Mississippi State University
Date of Degree
Graduate Thesis - Open Access
Electrical and Computer Engineering
Master of Science
Early human language technology systems were designed in a monolithic fashion. As these systems became more complex, this design became untenable. In its place, the concept of distributed processing evolved wherein the monolithic structure was decomposed into a number of functional components that could interact through a common protocol. This distributed framework was readily accepted by the research community and has been the cornerstone for the advancement in cutting edge human language technology prototype systems.The Defense Advanced Research Program Agency (DARPA) Communicator program has been highly successful in implementing this approach. The program has fueled the design and development of impressive human language technology applications. Its distributed framework has offered numerous benefits to the research community, including reduced prototype development time, sharing of components across sites, and provision of a standard evaluation platform. It has also enabled development of client-server applications with complex inter-process communication between modules. However, this latter feature, though beneficial, introduces complexities which reduce overall system robustness to failure. In addition, the ability to handle multiple users and multiple applications from a common interface is not innately supported. This thesis describes the enhancements to the original Communicator architecture that address robustness issues and provide a multiple multi-user application environment by enabling automated server startup, error detection and correction. Extensive experimentation and analysis were performed to measure improvements in robustness due to the enhancements to the DARPA architecture. A 7.2% improvement in robustness was achieved on the address querying task, which is the most complex task in the human language technology system.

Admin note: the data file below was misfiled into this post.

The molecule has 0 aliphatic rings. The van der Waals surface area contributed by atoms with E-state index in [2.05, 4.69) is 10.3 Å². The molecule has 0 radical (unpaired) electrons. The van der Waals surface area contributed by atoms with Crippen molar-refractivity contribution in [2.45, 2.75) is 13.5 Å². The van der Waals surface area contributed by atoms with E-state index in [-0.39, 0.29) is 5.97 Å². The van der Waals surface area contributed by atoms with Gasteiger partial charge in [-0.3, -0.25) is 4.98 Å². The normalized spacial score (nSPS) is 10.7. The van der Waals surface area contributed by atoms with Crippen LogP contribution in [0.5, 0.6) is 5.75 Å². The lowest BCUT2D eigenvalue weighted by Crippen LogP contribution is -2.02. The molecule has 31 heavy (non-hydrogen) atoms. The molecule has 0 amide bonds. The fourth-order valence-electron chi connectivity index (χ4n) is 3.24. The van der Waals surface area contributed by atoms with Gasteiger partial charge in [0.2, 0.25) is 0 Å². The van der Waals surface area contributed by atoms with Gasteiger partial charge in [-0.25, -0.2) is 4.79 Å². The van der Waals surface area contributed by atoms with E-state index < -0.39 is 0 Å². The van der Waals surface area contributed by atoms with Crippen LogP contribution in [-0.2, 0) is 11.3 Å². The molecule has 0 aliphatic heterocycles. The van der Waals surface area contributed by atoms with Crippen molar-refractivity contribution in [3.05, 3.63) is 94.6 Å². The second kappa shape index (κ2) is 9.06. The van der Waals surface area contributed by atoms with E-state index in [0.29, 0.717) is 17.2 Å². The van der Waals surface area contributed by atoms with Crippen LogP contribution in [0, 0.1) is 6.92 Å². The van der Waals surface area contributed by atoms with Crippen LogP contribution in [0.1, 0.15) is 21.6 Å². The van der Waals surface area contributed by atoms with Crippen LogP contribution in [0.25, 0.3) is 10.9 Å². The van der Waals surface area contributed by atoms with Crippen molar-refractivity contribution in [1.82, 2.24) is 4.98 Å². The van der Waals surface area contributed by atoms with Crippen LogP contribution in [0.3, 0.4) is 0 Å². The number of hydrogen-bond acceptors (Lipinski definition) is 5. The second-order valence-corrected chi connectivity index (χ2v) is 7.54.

Stanley, Theban, "A Robust Architecture For Human Language Technology Systems" (2006). Theses and Dissertations. 249.